Obesity – Costs of Being Overweight
Disease is costly, in more ways than one. And obesity is no different.
Some parties have set out to calculate certain costs associated with obesity, and these are highlighted in the following article.
Five Ways One Has To Pay the Price for Obesity
by Reuben Chow
Obesity causes poorer health, which in turn translates into higher medical and health care costs. For example, the obese are more likely to suffer from ailments such as hypertension, diabetes, heart disease and stroke. On top of that, there are also other ways in which obese people have to, quite literally, pay the price for their size. A recent Newsweek article published in August 2008 has outlined five main ways in which obesity results in tangible financial costs.
Financial Costs of Obesity
According to the Centers for Disease Control and Prevention (CDC), people being overweight, as well as the related health problems of obesity, put a significant economic strain on the US health care system.
Broadly speaking, being overweight or obese involves direct and indirect costs. The former includes preventive, diagnostic and treatment services, while the latter includes morbidity costs and mortality costs. Mortality costs measure the value of future income which is lost because of premature death, while morbidity costs take into account the value of income lost because of factors such as bed days, restricted activity, absenteeism, as well as decreased productivity.
Using data from the 1998 Medical Expenditure Panel Survey (MEPS) and the National Health Interview Surveys (NHIS) of 1996 and 1997, a study had found that medical costs relating to being overweight or obese formed 9.1% of the total medical expenditure in the US in 1998, a figure which could have been as much as US$78.5b. This translates to about US$92.6b in 2002 dollars. Medicaid and Medicare paid for about half of the amount.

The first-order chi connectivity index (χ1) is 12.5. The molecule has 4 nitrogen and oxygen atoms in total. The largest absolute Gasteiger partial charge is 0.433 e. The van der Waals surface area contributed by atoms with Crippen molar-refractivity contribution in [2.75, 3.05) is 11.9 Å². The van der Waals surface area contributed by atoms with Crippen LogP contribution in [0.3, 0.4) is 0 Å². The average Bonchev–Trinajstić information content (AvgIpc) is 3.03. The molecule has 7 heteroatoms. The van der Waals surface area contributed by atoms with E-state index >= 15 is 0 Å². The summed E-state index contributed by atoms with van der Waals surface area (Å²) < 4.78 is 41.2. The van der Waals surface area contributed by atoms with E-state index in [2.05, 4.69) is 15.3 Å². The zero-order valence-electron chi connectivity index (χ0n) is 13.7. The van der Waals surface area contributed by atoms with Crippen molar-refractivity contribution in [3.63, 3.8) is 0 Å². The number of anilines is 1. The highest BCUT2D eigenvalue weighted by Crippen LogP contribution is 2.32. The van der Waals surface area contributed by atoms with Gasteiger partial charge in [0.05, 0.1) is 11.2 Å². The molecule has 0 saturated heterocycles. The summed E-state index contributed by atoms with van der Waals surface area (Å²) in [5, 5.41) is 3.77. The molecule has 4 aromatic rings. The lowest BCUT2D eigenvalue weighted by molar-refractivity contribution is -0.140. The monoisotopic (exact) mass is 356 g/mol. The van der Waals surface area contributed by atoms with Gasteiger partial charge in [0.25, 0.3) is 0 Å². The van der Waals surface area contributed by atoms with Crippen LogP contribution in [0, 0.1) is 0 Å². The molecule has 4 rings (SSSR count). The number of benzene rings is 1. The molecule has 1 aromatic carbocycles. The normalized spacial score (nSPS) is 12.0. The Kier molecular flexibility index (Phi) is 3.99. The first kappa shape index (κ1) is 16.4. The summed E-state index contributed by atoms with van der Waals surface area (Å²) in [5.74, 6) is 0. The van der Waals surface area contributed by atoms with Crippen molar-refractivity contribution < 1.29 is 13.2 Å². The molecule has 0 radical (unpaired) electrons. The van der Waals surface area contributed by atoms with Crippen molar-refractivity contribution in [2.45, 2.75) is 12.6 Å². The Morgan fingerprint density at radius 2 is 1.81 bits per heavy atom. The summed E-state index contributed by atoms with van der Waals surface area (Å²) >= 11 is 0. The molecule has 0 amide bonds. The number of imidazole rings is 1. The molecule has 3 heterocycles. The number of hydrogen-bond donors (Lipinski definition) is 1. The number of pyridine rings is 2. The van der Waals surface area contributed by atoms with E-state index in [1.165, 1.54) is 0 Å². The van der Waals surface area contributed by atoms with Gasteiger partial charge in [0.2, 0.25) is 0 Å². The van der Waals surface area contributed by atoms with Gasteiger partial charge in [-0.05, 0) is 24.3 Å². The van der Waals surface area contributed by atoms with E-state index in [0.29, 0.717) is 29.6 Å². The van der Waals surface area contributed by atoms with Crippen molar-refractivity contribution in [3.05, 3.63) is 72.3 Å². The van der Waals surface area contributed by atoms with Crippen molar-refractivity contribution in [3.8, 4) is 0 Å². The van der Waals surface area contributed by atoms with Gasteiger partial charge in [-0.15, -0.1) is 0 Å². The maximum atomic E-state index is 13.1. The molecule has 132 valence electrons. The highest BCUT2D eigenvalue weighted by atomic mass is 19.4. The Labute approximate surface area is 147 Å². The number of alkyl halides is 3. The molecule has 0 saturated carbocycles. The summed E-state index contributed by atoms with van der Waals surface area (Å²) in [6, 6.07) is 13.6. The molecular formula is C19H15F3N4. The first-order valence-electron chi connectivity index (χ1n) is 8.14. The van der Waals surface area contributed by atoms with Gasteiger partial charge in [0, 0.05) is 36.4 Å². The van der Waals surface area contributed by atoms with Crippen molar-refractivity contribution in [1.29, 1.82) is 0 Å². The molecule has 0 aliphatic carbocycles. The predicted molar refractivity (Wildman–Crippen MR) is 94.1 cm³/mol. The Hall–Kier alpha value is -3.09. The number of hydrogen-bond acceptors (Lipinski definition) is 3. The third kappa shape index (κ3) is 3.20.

Here are five ways in which obese people have to bear the financial consequences for their condition.
1. Higher Medical Costs
The most direct and obvious financial cost of being obese is, of course, higher medical costs. “The Fattening of America” by Eric Finkelstein and Laurie Zuckerman estimates that an overweight male’s annual medical cost is $170 more than one who is lighter, while the corresponding figure for females is $495.
In addition, hospitals incur higher costs in treating obese patients. For example, an oversized wheelchair can cost about $2,500, which is a whopping eight times the cost of a normal one. Also, an operating table which is sturdy enough to take the weight of a severely obese person can cost $30,000.
2. Lower Average Income
The income gap was found to be smaller when comparing young workers, although it gets bigger over time.
It is a possibility that this difference may be partly linked to higher health care costs – researchers said that employers have a tendency pay less to obese workers while footing their insurance bills. It could thus be a subconscious reaction by employers for having to pay higher insurance premiums for heavier employees.
3. Loss of Work Hours
According to the National Institute of Diabetes and Digestive and Kidney Diseases, an obese worker tends to lose, on average, about a week of work every year, because of health conditions which are related to them being overweight.
The Fattening of America estimates that a company with 1,000 workers loses about $285,000 every year due to obese workers, and that about 30 percent of this figure can be attributed to higher levels of absenteeism.
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